David Bourget (Western Ontario)
David Chalmers (ANU, NYU)
Rafael De Clercq
Ezio Di Nucci
Jonathan Jenkins Ichikawa
Jack Alan Reynolds
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Dialectica 59 (1):19–35 (2005)
The Generality Problem for process reliabilism is to outline a procedure for determining when two beliefs are produced by the same process, in such a way as to avoid, on the one hand, individuating process types so narrowly that each type is instantiated only once, or, on the other hand, individuating them so broadly that beliefs that have different epistemic statuses are subsumed under the same process type. In this paper, I offer a solution to the problem which takes belief‐independent processes to be functions that take as inputs information about distal states of affairs, and produce beliefs as outputs. Processes are individuated narrowly, so as to avoid the latter aspect of the Generality problem, but, by holding process tokens to be of the same type when they take perceptually equivalent scenes as inputs, and produce beliefs of the same kind as outputs, the former aspect of the problem is avoided too. Having argued that this method of typing process tokens solves the Generality Problem, I then argue that my solution does not fall prey to objections that have been, or might be, raised for similar proposals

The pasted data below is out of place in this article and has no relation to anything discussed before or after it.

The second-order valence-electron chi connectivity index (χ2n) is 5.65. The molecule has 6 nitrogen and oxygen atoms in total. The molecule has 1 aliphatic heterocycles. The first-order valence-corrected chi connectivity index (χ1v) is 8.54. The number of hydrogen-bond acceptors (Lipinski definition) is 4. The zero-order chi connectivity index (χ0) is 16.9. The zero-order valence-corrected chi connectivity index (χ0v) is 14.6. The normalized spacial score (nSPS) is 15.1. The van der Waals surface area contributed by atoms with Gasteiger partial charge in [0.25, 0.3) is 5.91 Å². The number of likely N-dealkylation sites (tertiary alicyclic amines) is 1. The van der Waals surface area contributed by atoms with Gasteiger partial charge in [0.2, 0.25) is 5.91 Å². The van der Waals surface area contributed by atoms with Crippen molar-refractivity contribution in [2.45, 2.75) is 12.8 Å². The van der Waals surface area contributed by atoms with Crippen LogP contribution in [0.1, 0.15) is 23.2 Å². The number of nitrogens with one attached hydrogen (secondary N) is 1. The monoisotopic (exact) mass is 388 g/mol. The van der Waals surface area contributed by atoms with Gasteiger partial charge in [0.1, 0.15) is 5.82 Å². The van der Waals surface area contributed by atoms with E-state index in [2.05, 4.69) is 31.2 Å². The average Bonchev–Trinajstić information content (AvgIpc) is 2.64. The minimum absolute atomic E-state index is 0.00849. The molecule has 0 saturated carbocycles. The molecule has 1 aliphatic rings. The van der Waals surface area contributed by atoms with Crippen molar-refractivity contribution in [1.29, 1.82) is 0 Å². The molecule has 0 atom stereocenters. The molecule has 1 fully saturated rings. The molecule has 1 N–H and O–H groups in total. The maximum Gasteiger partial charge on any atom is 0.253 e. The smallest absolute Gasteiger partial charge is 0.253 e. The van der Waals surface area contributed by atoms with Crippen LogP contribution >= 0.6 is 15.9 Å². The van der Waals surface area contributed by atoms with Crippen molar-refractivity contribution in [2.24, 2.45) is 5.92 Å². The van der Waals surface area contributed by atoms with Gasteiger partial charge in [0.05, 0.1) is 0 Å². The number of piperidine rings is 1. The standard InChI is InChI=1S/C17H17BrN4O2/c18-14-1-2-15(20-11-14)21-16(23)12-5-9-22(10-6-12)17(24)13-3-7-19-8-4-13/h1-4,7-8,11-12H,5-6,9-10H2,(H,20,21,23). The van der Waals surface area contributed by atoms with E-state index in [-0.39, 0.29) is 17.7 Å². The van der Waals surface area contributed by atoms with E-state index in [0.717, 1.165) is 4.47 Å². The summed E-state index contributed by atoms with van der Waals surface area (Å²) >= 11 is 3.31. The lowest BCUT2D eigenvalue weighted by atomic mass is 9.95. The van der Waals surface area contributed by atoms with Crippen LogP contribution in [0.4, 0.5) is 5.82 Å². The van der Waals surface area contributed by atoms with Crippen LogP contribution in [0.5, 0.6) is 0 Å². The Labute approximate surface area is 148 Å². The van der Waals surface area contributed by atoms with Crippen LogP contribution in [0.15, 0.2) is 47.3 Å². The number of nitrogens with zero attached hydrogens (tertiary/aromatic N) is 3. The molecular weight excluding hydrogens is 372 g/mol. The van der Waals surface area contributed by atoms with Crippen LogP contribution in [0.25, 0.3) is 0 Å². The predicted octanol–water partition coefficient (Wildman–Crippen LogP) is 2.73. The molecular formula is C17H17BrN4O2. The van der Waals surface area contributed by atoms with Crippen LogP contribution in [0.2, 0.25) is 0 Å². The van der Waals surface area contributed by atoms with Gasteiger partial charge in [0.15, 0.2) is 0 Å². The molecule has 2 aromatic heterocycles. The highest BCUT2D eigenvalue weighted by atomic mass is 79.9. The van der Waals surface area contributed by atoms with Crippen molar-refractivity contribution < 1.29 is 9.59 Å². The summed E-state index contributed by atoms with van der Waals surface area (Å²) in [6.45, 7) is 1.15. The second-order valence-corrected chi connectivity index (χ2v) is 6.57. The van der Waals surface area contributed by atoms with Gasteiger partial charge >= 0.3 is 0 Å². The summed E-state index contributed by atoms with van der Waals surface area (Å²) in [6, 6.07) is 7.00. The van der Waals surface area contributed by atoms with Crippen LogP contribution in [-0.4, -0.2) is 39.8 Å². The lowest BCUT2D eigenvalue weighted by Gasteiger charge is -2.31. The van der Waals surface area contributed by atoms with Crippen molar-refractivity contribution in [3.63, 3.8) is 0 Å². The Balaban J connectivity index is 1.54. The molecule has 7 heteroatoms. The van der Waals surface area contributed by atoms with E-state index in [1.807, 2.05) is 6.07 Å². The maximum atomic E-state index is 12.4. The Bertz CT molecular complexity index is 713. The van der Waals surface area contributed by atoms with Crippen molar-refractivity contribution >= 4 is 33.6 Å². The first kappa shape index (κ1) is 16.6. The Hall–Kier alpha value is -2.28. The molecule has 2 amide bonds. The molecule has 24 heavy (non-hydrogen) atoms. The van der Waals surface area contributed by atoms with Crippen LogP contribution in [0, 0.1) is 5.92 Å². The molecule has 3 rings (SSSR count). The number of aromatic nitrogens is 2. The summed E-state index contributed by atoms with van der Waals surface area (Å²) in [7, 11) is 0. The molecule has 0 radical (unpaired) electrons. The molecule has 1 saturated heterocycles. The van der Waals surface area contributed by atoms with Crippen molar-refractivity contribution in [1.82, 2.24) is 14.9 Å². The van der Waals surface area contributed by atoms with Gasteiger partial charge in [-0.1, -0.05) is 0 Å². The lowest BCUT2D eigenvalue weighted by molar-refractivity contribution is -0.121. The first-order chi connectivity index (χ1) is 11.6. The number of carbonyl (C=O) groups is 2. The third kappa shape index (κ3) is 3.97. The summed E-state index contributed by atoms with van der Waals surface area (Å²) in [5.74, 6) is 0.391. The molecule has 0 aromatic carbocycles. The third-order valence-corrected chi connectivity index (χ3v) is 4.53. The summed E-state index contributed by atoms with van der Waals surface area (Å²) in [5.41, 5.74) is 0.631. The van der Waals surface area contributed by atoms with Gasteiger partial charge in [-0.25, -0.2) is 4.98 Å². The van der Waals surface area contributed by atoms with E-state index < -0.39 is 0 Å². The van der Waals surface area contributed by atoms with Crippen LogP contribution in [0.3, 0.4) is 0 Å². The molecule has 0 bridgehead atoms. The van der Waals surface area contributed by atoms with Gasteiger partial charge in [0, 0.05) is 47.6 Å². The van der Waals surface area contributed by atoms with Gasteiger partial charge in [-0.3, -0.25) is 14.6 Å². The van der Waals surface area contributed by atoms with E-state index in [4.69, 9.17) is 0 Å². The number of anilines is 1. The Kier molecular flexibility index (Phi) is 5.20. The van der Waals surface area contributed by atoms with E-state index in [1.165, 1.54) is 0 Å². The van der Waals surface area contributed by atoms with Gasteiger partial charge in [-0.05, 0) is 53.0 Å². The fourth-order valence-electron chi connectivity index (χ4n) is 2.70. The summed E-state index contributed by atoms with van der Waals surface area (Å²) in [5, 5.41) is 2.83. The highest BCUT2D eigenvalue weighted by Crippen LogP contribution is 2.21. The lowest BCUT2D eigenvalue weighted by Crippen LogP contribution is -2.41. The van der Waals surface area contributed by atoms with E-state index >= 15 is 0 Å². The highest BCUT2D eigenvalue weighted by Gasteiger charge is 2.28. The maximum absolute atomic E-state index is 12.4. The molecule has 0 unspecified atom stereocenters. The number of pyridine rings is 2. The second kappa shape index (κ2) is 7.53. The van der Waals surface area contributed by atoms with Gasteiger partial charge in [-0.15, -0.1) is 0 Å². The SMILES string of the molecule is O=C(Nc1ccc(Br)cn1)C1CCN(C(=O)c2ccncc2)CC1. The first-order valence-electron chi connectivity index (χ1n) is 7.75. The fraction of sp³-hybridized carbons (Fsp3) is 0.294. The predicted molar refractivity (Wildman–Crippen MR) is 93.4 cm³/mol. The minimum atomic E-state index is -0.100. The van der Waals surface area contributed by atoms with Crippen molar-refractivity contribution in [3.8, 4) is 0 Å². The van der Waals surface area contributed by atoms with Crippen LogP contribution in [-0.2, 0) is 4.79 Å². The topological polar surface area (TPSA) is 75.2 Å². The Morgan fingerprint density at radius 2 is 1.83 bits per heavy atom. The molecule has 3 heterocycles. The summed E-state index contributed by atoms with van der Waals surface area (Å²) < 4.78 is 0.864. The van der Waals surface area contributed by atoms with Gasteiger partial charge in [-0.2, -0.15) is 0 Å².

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References found in this work BETA
Robert Nozick (1981). Philosophical Explanations. Harvard University Press.
Edmund Gettier (1963). Is Justified True Belief Knowledge? Analysis 23 (6):121-123.
Alvin Goldman (1979). ``What is Justified Belief?". In George Pappas (ed.), Justification and Knowledge. Boston: D. Reidel 1-25.
D. M. Armstrong (1973). Belief, Truth and Knowledge. London,Cambridge University Press.
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Citations of this work BETA
Mark McEvoy (2014). Causal Tracking Reliabilism and the Gettier Problem. Synthese 191 (17):4115-4130.
Mahmoud Morvarid (2013). Reference Failure, Illusion of Thought and Self‐Knowledge. Dialectica 67 (3):303-323.
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